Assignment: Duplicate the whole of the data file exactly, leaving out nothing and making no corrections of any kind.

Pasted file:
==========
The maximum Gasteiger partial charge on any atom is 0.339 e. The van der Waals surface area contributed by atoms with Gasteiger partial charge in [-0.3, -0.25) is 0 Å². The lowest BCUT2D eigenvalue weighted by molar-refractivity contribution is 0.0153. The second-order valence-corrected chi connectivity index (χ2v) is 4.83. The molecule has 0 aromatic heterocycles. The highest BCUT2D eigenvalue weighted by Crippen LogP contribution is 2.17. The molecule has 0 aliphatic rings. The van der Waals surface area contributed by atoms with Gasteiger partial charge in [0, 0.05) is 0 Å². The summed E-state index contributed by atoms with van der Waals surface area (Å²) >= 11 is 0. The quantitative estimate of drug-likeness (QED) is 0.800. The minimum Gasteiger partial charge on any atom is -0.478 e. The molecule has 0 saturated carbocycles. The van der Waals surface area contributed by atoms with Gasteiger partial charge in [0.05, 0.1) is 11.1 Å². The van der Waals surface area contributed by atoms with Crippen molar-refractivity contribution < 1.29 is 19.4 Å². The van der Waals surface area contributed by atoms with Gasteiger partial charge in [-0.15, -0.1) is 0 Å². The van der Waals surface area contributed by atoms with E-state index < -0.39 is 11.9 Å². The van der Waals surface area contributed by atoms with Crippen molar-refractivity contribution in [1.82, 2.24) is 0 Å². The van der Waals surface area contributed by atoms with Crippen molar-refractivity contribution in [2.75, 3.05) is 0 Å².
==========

The maximum Gasteiger partial charge on any atom is 0.339 e. The van der Waals surface area contributed by atoms with Gasteiger partial charge in [-0.3, -0.25) is 0 Å². The lowest BCUT2D eigenvalue weighted by molar-refractivity contribution is 0.0153. The second-order valence-corrected chi connectivity index (χ2v) is 4.83. The molecule has 0 aromatic heterocycles. The highest BCUT2D eigenvalue weighted by Crippen LogP contribution is 2.17. The molecule has 0 aliphatic rings. The van der Waals surface area contributed by atoms with Gasteiger partial charge in [0, 0.05) is 0 Å². The summed E-state index contributed by atoms with van der Waals surface area (Å²) >= 11 is 0. The quantitative estimate of drug-likeness (QED) is 0.800. The minimum Gasteiger partial charge on any atom is -0.478 e. The molecule has 0 saturated carbocycles. The van der Waals surface area contributed by atoms with Gasteiger partial charge in [0.05, 0.1) is 11.1 Å². The van der Waals surface area contributed by atoms with Crippen molar-refractivity contribution < 1.29 is 19.4 Å². The van der Waals surface area contributed by atoms with Gasteiger partial charge in [-0.15, -0.1) is 0 Å². The van der Waals surface area contributed by atoms with E-state index < -0.39 is 11.9 Å². The van der Waals surface area contributed by atoms with Crippen molar-refractivity contribution in [1.82, 2.24) is 0 Å². The van der Waals surface area contributed by atoms with Crippen molar-refractivity contribution in [2.75, 3.05) is 0 Å².